Keir Starmer has put Labour on a war footing in case the new prime minister decides to call a snap election, HuffPost UK has learned.
The move is behind efforts to centralise the party’s fundraising campaign in an attempt to build up a multi-million pound fighting fund should the country go to the polls in the next few months.
The next general election does not need to take place until the end of 2024.
But some believe that whoever wins could call an early election to try to capitalise on any initial poll boost and before the full impact of the cost of living crisis hits home.
It was reported last week that Starmer had forced his frontbenchers to stop fundraising for their own offices in a bid to get to grips with Labour’s money worries.
Instead, all fundraising is now being aimed at boosting the party’s own coffers.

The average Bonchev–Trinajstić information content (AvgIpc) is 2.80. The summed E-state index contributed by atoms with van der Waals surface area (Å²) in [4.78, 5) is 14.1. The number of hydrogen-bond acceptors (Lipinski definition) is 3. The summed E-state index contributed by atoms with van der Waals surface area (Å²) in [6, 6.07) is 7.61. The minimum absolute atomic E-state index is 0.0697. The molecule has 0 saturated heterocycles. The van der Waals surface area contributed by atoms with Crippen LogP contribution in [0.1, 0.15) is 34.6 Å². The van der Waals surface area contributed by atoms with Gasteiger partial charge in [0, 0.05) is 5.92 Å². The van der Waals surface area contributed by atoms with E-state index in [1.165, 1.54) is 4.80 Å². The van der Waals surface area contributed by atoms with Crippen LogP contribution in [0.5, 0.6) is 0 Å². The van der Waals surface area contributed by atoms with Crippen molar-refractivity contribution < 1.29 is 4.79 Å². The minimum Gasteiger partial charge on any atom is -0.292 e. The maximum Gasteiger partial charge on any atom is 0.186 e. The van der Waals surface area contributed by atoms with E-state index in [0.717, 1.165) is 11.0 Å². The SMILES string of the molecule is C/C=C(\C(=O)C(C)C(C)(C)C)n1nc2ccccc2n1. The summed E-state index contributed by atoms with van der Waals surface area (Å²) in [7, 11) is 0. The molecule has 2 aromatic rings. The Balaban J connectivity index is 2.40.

Accounts published last week showed the party recorded a £5.2m deficit last year, although there was a £4.3m increase in donations.
A senior Labour source told HuffPost UK the decision to centralise fundraising was due to the prospect of an early election.
“This is about ensuring Labour is ready to hit the ground running if there’s is an early election: nothing more, nothing less,” they said.
“We take a very dim view of attempts to use a boring bit of housekeeping to create arguments where they don’t exist.”
The move comes as relations between Labour and the trade unions, who the party still rely on for much of their income, are growing increasingly strained.
Unite general secretary Sharon Graham yesterday called on Starmer to “get a spine” and “stick up for workers”.
She said: “It is more likely they (Labour) would get elected more if they spoke up for workers more.”
Starmer’s decision to order his frontbenchers not to go on picket lines led to a backlash from union leaders, and fresh threats that they could withdraw their financial backing.
Party grandee Peter Mandelson last week told City AM that the Labour leader “cannot allow himself or the party” to become beholden to “hard-left trade unions”.
“The party has to redouble its efforts to raise funds from the public as a whole and from any donors who are prepared to back Labour’s campaign,” he said.